There’s been a lot of grousing about preseason rankings and critics. When did Ducks fans develop such a thin skin? Rather than pound the table, I say bring it on.
To the national pundits we’re known as the Blur or Track Town, USA. Speed may impress, but it doesn’t always earn long-term respect. We hear it all the time. They call it gimmicky. They question the team’s grit, their toughness. Think about it. The Tide may move slowly, but that’s only because Nick Saban doesn’t have to move for anybody. When a team is respected outside of its own conference, you don’t have to worry about pleasing the critics. Like it or not, blue-blood teams are just expected to be tough. Their reputations have become their own currency.
Outside of the Pac-12, Oregon’s currency is wildcat tender. Audiences expect an offensive show but, fair or not, they still have questions. I have a plan to fix that. In a word: outreach.
And thus the genesis of this gripe: even when Oregon is ranked in the Top 5, it’s hard enough to watch them on the east coast. Pac-12 president Larry Scott and network chief Lydia Murphy-Stephans are doing great work bringing Pac-12 action to Australia. Thank them later. And they signed Twitter. Live action; 140 characters at a time. (Yes, I know they will be streaming but I doubt I will be watching.) But growing the brand seems beyond their reach.
Pac-12 athletic directors must look to the southeast and wonder why, with the likes of USC, UCLA, Stanford and Oregon, the Pac-12 Network is yielding around $1M per school annually when the SEC Network kicks back around $7M per. Answer: supply and demand. Even as the Pac-12 Network hosts some 850 live events, who’s watching? Supply is ample, but national demand is lean.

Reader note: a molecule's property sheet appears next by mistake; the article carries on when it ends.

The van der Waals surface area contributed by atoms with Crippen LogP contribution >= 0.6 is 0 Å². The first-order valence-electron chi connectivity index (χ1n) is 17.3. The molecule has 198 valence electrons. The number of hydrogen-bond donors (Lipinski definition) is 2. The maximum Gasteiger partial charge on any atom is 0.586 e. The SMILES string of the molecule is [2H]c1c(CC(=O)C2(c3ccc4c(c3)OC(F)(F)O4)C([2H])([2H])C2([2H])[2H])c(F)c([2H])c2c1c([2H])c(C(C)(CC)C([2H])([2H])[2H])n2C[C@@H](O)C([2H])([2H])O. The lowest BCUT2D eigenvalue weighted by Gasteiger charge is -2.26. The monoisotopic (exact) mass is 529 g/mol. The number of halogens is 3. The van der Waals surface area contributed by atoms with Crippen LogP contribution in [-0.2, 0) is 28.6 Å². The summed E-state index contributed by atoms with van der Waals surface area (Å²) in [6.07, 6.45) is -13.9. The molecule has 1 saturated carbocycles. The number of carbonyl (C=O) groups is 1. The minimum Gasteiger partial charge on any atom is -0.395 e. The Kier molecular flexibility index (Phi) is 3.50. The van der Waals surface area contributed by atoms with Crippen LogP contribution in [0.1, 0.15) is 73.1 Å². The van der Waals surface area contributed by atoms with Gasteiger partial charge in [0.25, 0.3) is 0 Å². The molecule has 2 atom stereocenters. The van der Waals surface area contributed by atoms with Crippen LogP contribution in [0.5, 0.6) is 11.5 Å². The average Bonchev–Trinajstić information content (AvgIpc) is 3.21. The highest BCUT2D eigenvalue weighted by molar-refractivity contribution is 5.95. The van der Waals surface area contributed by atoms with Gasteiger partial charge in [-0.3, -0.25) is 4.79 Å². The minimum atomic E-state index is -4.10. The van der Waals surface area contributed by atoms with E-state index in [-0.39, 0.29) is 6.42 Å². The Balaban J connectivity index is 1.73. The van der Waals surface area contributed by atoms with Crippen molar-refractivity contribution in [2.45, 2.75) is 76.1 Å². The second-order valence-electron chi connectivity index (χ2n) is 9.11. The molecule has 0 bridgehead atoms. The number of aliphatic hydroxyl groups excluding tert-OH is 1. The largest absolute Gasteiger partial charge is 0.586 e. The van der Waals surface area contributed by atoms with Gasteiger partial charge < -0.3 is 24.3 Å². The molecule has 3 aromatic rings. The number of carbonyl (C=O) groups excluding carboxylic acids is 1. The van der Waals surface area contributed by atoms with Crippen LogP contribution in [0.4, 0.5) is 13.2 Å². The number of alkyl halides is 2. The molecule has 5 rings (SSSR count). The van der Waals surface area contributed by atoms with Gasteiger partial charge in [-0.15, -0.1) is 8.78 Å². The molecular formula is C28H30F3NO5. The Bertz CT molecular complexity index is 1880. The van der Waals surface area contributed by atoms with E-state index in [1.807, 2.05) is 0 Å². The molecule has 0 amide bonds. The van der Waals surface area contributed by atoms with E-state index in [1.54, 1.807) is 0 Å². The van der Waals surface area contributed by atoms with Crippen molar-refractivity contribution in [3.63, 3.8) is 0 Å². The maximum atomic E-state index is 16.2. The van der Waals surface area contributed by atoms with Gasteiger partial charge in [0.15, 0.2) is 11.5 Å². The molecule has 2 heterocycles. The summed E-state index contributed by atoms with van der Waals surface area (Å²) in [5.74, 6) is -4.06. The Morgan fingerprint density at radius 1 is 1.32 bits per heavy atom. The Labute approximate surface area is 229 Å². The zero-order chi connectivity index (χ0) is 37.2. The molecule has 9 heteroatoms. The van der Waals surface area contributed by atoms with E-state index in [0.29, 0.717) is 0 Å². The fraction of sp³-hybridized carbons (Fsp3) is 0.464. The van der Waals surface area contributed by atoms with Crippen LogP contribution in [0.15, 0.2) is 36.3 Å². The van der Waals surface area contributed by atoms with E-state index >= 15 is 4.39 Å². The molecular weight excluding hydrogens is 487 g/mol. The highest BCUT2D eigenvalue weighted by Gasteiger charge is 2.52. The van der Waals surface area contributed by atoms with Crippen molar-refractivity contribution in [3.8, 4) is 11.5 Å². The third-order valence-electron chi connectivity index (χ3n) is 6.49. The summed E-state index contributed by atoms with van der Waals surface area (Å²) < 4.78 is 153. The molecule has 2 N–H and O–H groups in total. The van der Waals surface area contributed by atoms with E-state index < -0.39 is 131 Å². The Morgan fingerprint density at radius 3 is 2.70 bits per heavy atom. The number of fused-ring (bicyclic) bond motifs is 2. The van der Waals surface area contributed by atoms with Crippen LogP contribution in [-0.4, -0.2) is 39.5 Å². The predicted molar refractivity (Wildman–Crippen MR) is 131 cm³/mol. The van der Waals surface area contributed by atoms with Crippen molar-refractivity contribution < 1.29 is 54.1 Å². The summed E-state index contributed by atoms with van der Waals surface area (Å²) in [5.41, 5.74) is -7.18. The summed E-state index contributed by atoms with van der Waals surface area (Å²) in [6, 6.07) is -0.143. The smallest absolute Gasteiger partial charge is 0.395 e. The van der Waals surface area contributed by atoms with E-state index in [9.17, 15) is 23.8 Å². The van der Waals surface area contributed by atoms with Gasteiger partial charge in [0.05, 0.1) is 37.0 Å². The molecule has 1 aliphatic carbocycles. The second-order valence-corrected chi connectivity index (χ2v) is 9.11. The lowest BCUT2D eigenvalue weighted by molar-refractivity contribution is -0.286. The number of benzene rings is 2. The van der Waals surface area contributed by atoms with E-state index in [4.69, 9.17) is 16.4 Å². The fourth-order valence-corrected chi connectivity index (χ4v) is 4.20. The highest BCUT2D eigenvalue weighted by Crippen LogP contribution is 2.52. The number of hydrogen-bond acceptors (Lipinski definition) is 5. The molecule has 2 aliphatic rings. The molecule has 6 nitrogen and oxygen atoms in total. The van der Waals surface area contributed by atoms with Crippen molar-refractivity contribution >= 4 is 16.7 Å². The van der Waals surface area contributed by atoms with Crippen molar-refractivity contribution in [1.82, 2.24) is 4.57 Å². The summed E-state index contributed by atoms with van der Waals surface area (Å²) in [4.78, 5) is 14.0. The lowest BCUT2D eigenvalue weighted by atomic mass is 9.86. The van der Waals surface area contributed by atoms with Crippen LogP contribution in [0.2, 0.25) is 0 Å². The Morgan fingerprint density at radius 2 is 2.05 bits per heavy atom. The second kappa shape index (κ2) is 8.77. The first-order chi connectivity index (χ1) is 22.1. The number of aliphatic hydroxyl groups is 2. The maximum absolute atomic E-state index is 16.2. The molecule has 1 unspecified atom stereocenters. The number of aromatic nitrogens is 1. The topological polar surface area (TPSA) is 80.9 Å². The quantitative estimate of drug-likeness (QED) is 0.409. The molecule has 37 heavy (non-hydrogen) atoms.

The Network’s efforts to grow the market with DirectTV failed because the deal required an asset transfer from public universities that mandated competitive bids. Which begs the question: don’t antitrust laws prevent cartelizing a market and limiting access? Yet the Pac-12 Network has done exactly that to the televised sports market for 12 public universities. But I digress … I just want to watch the Ducks, even when they play UC Davis. And where’s the demand for that game? Right in the lumberyard.
Which leads me to my next point: scheduling. During the excitement of each new season, it’s easy to quiet the nagging disappointment we feel with our non-conference scheduling. I can’t be the only one.
Sure, we usually have one big game. Nebraska’s blue-blood program is a welcome opponent. We go tit-for-tat for two years just as we did with Michigan State. As we look past 2017, however … meh. Two big non-conference opponents are lined up: Auburn in 2019, back-to-back duels with Ohio State in 2020-2021 (let that sink in: it will be 2020 before we can shut up the other OSU fans).
What Oregon football needs is a blue-blood rival. As much as I loathed Stanford during the Jim Harbaugh era, a sentiment which has almost vanished under David Shaw whom I respect a great deal (to be fair, now that Harbaugh is not wearing cardinal red I’ve a new found respect for him as well), and as much as I cringe at the fact that Stanford has won 3-of-5 Pac-12 titles, every year I look forward to the Stanford and USC duels with Notre Dame. Why? Because when any Pac-12 team plays blue-blood, they are the conference standard-bearer.
Stanford and USC have played Notre Dame every year since 1996 and 1997 and will continue to do so every year through 2024 and 2023, respectively.
Those rivalries are not just part of football history, they serve as bellwethers. While USC has taken only two of the last six Jeweled Shillelaghs (after dominating eight straight years), Stanford has taken seven of the last nine Legends Trophies, which demonstrates how far that program has come since they lost seven straight from 2002-2008. In contrast, this year we can juxtapose the results of the University of Virginia game with the 2013 results from Mark Helfrich’s first season.
While Duck fans complain about respect, Stanford, our chief division rival, is ascending on an annual stage that it built to play, not just for a national prime time audience, but for a devout Irish fan base. I doubt any Irish fan “likes” Stanford or David Shaw, but I would be willing to bet the vast majority of them have learned to respect the Cardinal in this decade.